THIS HOME IS CALLED MORROWDALE and was on the recent Historic Garden Week tour. Charles, here, was thinking that the most important thing is that Morrowdale is a wonderful 19th century house at the center of a working farm in the countryside of Albermale County. So he tried to tie the beautiful home to it's garden, then tie the garden to the surrounding landscape. And it worked. There is a real sense of connectedness between all the elements. Typical of so many of the wonderful farms in Virginia, the outbuildings play a major part of the utilitarian nature of the place. That was one of the great challenges - to try and organize the buildings along a central spine.

Click here for more info

The House Connecting To The Barn
The distance from the house to the barn is substantial but Richard likes how Charles has connected them. The important thing was to try to make the life of the wonderful HOUSE CONECT TO THE BARN, while making something that was both useful and beautiful at the same time. The arbor has an interruption incorporated within the sequence from the house to the garden. The interruption affords a great view of the Blue Ridge Mountains. It is, after all, the punch line in the story. This farm's position and it's relationship to this countryside is what they were trying to emphasize. They have been successful. The idea of going from sun to shade, then back to sun. The back and forth is very inviting, very appealing.

Click here for more info

Indoors Out/Outdoors In
Charles thinks its an interesting idea to try and mediate the interior of a house, the shade of the interior of a house with the sunlight of a garden. For instance, the arbor, which has a very human scale to it, is a great way to make that important transition. The garden is an extension of the house and no matter what the scale of our property, IF ONE LOOKS AT THEIR GARDEN AS A BEAUTIFUL TRANSITION FROM THE INDOORS TO THE OUTDOORS, THERE ARE ENDLESS POSSIBILITIES. The sun and the shade are 1 way to explore that relationship. It's always important to talk about the scale of a property and the scale of a design solution. That has a very direct relationship to the human scale. Once that is lost, we lose something very important in whatever design problem we're trying to address. This means that if we want to emphasize the architecture, one might want to use very large columns in the home to make the house appear very important and substantial. Conversely, if one wants people or the folks using the space to feel important, then the plant material should be much smaller and the elements will appear smaller compared to them.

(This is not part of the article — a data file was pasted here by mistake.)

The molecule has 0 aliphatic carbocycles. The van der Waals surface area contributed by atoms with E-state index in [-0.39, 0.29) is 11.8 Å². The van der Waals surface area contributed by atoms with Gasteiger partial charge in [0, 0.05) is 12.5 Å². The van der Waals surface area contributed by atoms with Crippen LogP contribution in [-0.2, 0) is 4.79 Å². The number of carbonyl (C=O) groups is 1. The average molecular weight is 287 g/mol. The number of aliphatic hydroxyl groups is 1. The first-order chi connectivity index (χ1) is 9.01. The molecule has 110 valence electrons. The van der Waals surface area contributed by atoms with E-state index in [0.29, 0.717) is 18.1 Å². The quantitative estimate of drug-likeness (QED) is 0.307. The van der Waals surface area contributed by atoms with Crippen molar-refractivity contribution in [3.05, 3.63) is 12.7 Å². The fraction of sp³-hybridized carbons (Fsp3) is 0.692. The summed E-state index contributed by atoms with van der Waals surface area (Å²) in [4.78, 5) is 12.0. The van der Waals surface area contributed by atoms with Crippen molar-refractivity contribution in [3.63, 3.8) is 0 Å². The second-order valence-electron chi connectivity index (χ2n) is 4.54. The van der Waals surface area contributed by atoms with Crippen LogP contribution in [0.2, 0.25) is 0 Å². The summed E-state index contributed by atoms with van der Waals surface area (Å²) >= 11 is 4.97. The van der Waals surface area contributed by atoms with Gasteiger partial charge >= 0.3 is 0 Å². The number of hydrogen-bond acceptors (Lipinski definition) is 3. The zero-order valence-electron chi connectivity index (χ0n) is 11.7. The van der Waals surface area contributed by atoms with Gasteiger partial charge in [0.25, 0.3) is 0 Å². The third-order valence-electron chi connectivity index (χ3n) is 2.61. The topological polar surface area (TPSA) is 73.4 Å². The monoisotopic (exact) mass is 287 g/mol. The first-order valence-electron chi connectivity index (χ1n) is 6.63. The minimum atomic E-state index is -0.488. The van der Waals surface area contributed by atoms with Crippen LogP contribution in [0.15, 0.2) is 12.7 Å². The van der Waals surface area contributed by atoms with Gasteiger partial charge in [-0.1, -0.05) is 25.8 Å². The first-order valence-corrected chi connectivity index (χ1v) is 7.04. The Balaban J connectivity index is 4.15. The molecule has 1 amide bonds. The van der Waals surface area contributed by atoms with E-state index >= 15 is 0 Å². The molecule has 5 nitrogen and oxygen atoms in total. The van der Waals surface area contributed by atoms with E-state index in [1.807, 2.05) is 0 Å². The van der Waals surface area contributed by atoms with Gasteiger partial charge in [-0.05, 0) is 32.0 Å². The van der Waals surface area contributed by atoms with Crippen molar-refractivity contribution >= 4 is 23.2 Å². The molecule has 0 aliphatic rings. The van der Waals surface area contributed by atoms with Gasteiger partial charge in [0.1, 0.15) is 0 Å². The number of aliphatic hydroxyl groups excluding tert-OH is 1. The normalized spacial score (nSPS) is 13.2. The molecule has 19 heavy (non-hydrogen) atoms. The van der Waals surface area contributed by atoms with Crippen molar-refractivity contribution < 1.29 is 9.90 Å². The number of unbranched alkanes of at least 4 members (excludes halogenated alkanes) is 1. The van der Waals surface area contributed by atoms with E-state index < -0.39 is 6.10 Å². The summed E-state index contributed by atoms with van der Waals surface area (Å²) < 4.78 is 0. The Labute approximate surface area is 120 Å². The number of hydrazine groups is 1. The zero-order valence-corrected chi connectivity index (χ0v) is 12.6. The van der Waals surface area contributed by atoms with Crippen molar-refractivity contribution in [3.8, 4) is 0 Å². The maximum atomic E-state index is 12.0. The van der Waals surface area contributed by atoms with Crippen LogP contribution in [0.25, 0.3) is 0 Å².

Click here for more info

Scale
Whatever the design problem is, the SCALE IS SUCH AN INTEGRAL PART OF GOOD SOLUTIONS. A loss of a sense of scale is something we always have to be careful with in whatever design problem one is involved with. It's one of the basic principles of design. Charles makes it a focal point.

Click here for more info

Horizontal and Vertical Layers
Charles believes that gardens should have good structure and good architecture. THIS GARDEN HAS MANY DIFFERENT LAYERS, BOTH HORIZONTALLY AND VERTICALLY. One notices that in the secondary cross axis that goes through an old well that was existing on the farm. This pathway carries ones eye to the distance and the farm buildings. This provides a great richness along a simple octagonal cross axis that helps tie the rest of the garden together. It draws ones eye to the larger buildings in the distance.

Click here for more info

Vegetable Garden
Richard believes THE VEGETABLE GARDEN is one of the best looking, if not the best looking, vegetable garden he's ever seen. It seems to have a Jeffersonian quality to it. Charles believes in trying to make something utilitarian and beautiful at the same time, that's what's coming through. Jefferson talked about Monticello as being ferme orner, the ornamental farm and something that could be both beautiful and functional at the same time. That's what they were trying to do in this garden. He felt strongly about creating a good, solid framework for this garden. We know that herbs are not necessarily beautiful at all times of the year, but if we have a good framework to grow within, that garden has a better chance of being something we might want to look at in the winter months. The simple framework allows one to use a lot of different plants as well. A lot of different elements. This garden has trees, the Boxwoods, the rustic support system for the Lycopersicon Iycopersicum Tomatoes.

Click here for more info

Creating Spaces